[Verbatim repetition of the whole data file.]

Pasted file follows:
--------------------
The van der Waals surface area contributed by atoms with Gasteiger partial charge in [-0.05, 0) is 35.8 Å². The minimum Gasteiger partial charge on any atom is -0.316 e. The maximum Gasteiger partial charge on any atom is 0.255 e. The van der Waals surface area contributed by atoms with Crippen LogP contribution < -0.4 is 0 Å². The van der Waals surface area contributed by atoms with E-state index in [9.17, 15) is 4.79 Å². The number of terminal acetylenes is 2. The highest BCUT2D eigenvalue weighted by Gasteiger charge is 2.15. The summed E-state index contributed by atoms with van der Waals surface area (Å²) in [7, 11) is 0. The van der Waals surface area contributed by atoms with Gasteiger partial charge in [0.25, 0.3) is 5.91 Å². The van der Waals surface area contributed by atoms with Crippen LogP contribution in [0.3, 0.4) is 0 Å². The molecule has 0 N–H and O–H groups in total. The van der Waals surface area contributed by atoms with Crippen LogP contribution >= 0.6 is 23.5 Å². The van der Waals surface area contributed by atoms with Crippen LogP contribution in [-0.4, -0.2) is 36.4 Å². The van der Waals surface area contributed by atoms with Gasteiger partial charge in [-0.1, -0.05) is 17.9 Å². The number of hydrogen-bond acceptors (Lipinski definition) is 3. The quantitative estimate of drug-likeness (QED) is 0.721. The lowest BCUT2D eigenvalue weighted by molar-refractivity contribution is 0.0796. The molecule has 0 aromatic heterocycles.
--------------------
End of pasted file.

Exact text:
The van der Waals surface area contributed by atoms with Gasteiger partial charge in [-0.05, 0) is 35.8 Å². The minimum Gasteiger partial charge on any atom is -0.316 e. The maximum Gasteiger partial charge on any atom is 0.255 e. The van der Waals surface area contributed by atoms with Crippen LogP contribution < -0.4 is 0 Å². The van der Waals surface area contributed by atoms with E-state index in [9.17, 15) is 4.79 Å². The number of terminal acetylenes is 2. The highest BCUT2D eigenvalue weighted by Gasteiger charge is 2.15. The summed E-state index contributed by atoms with van der Waals surface area (Å²) in [7, 11) is 0. The van der Waals surface area contributed by atoms with Gasteiger partial charge in [0.25, 0.3) is 5.91 Å². The van der Waals surface area contributed by atoms with Crippen LogP contribution in [0.3, 0.4) is 0 Å². The molecule has 0 N–H and O–H groups in total. The van der Waals surface area contributed by atoms with Crippen LogP contribution >= 0.6 is 23.5 Å². The van der Waals surface area contributed by atoms with Crippen LogP contribution in [-0.4, -0.2) is 36.4 Å². The van der Waals surface area contributed by atoms with Gasteiger partial charge in [-0.1, -0.05) is 17.9 Å². The number of hydrogen-bond acceptors (Lipinski definition) is 3. The quantitative estimate of drug-likeness (QED) is 0.721. The lowest BCUT2D eigenvalue weighted by molar-refractivity contribution is 0.0796. The molecule has 0 aromatic heterocycles.